Although she “do[es] not believe that Israel should be dissolved” and thinks that “boycotting academics and intellectuals is a very bad idea”, Pascal does not see it as her job to offer solutions to a conflict largely created by Europeans. “I feel they [Jewish Israelis and Palestinians] are both right and they are both wrong – you can see that in the play,” she explains, adding that she deplores the impact of religion on both sides but “do[es]n’t think there’s any difference between Palestinians and Jews. I did a gene test quite recently and there’s a similarity with Druze and Kurds.”
In any event, Crossing Jerusalem is in no sense crassly “pro-Israel”. It draws heavily on interviews Pascal carried out in London with Israeli “refusenik” soldiers, who described their experiences of serving on the West Bank, including the brutalities that they had carried out, and then risking imprisonment for refusing to go back. The Palestinian characters – restaurant owner Sammy; Yusuf, who works for him; and Yusuf’s brother, Sharif – are torn between pragmatic accommodation and political activism, the lure of violence and the desire to keep their families safe. Part of this came from interviews that Pascal carried out in Jerusalem, where she pretended to be French rather than Jewish. But she also made a point of submitting a draft to Palestinian and Arab contacts in London, who told her: “It’s all fine except for one thing. A brother would never speak to his brother like that. He’d have much more respect.” The play was therefore rewritten to take account of this.
One of the most striking things about it is the way that the basic division into two “camps” is constantly breaking down, as momentary understanding, empathy, gender solidarity and desire flash between the Jewish and Palestinian characters.
“That’s what I experience all the time there,” agrees Pascal. “There’s an attraction and a repulsion, a love and a hate. They are each other, they love each other and they hate each other. They want to kill each other and to have sex with each other – particularly in that extremely charged environment of Jerusalem where death and sex are really in the air.”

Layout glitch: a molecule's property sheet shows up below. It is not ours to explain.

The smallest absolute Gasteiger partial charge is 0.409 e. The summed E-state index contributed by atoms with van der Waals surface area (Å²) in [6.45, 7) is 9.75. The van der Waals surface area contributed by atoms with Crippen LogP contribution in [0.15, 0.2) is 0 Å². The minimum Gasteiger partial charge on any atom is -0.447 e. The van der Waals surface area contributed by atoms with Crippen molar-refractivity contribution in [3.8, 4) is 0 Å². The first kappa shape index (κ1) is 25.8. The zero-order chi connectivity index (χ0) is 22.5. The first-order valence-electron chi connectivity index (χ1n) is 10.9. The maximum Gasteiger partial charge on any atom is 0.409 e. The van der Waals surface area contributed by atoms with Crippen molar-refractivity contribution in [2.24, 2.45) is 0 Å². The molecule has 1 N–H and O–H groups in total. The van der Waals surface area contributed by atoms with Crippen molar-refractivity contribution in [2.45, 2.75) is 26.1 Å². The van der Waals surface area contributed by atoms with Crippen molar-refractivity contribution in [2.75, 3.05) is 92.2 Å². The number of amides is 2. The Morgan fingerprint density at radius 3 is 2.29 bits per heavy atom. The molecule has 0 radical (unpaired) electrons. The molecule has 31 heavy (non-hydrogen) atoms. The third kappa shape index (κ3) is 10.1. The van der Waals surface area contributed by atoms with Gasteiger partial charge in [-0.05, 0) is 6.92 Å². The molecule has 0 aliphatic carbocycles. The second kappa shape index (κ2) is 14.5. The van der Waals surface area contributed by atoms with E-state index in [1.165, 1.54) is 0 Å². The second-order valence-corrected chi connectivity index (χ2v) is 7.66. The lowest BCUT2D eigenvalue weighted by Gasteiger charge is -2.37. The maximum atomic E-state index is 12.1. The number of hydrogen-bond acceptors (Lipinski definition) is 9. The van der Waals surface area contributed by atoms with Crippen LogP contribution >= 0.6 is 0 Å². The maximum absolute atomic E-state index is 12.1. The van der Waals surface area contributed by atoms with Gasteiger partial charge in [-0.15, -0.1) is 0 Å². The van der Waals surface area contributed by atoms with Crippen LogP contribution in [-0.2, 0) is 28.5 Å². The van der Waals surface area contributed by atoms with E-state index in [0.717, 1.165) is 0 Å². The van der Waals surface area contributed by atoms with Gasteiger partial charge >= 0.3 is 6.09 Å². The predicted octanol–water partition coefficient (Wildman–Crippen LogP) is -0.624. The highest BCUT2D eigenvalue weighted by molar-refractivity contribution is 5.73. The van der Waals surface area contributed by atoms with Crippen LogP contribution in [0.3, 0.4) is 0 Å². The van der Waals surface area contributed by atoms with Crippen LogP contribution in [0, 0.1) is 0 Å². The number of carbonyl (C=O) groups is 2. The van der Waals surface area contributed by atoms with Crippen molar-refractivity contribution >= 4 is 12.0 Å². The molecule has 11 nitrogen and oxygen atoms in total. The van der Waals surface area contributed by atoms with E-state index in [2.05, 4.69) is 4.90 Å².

Pascal has long been a campaigner for women’s writing in the theatre and believes that “there’s no seedbed” because of what amounts to “censorship in terms of commissions”. She has recently completed a PhD from the University of York about the representations – or, rather, lack of representations – of Jewish women on the British stage since the Second World War. This has also influenced the kind of characters that she has chosen to foreground.
“I’ve always been interested in bad mothers,” Pascal explains. “Because I don’t have children myself, I have met so many women who say: ‘I love my children, but I wish I had never had children’. They live that contradiction.”
In Varda, the compellingly monstrous matriarch who makes a point of telling her daughter that she loves her son more, she “wanted to explore a character who had children because it was the norm but was actually more interested in her career, her energy and drive. I wanted to write a dominant, sexual, careerist, ambitious woman who was in love with that power, whose children were secondary to her life. An erotic older woman – you never see that on the English stage either.”
At matinees, where many of the audience members are retired, she had noted a distinct frisson of pleasure that a female character in her late fifties was “not just an old person”.